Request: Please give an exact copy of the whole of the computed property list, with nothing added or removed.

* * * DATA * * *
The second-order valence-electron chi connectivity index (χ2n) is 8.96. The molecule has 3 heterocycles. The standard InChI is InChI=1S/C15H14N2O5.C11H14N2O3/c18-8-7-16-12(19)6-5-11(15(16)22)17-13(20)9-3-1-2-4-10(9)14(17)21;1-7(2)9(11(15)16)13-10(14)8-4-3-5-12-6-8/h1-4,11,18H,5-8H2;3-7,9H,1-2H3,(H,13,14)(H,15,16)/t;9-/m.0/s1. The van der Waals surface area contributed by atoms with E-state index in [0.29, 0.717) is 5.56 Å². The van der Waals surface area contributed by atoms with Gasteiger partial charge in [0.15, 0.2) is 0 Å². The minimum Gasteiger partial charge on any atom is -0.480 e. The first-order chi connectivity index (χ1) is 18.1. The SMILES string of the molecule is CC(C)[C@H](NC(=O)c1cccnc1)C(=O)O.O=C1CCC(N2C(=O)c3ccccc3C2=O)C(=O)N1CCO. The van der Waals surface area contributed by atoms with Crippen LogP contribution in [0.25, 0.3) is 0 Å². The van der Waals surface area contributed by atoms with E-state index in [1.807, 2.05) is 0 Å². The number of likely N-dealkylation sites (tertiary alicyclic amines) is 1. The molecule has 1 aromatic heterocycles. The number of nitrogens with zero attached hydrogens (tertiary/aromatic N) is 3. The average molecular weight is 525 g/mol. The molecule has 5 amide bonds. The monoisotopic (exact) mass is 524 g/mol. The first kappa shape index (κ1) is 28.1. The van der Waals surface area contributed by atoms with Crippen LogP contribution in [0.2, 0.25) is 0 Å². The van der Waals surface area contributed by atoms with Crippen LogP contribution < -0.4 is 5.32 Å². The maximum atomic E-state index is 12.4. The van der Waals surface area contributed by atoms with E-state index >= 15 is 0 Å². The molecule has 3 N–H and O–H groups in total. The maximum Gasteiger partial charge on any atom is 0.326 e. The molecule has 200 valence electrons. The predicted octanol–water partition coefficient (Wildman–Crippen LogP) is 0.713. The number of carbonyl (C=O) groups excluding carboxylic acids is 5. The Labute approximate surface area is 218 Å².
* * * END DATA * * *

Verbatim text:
The second-order valence-electron chi connectivity index (χ2n) is 8.96. The molecule has 3 heterocycles. The standard InChI is InChI=1S/C15H14N2O5.C11H14N2O3/c18-8-7-16-12(19)6-5-11(15(16)22)17-13(20)9-3-1-2-4-10(9)14(17)21;1-7(2)9(11(15)16)13-10(14)8-4-3-5-12-6-8/h1-4,11,18H,5-8H2;3-7,9H,1-2H3,(H,13,14)(H,15,16)/t;9-/m.0/s1. The van der Waals surface area contributed by atoms with E-state index in [0.29, 0.717) is 5.56 Å². The van der Waals surface area contributed by atoms with Gasteiger partial charge in [0.15, 0.2) is 0 Å². The minimum Gasteiger partial charge on any atom is -0.480 e. The first-order chi connectivity index (χ1) is 18.1. The SMILES string of the molecule is CC(C)[C@H](NC(=O)c1cccnc1)C(=O)O.O=C1CCC(N2C(=O)c3ccccc3C2=O)C(=O)N1CCO. The van der Waals surface area contributed by atoms with Crippen LogP contribution in [0.25, 0.3) is 0 Å². The van der Waals surface area contributed by atoms with E-state index in [1.807, 2.05) is 0 Å². The number of likely N-dealkylation sites (tertiary alicyclic amines) is 1. The molecule has 1 aromatic heterocycles. The number of nitrogens with zero attached hydrogens (tertiary/aromatic N) is 3. The average molecular weight is 525 g/mol. The molecule has 5 amide bonds. The monoisotopic (exact) mass is 524 g/mol. The first kappa shape index (κ1) is 28.1. The van der Waals surface area contributed by atoms with Crippen LogP contribution in [0.2, 0.25) is 0 Å². The van der Waals surface area contributed by atoms with Crippen LogP contribution < -0.4 is 5.32 Å². The maximum atomic E-state index is 12.4. The van der Waals surface area contributed by atoms with E-state index >= 15 is 0 Å². The molecule has 3 N–H and O–H groups in total. The maximum Gasteiger partial charge on any atom is 0.326 e. The molecule has 200 valence electrons. The predicted octanol–water partition coefficient (Wildman–Crippen LogP) is 0.713. The number of carbonyl (C=O) groups excluding carboxylic acids is 5. The Labute approximate surface area is 218 Å².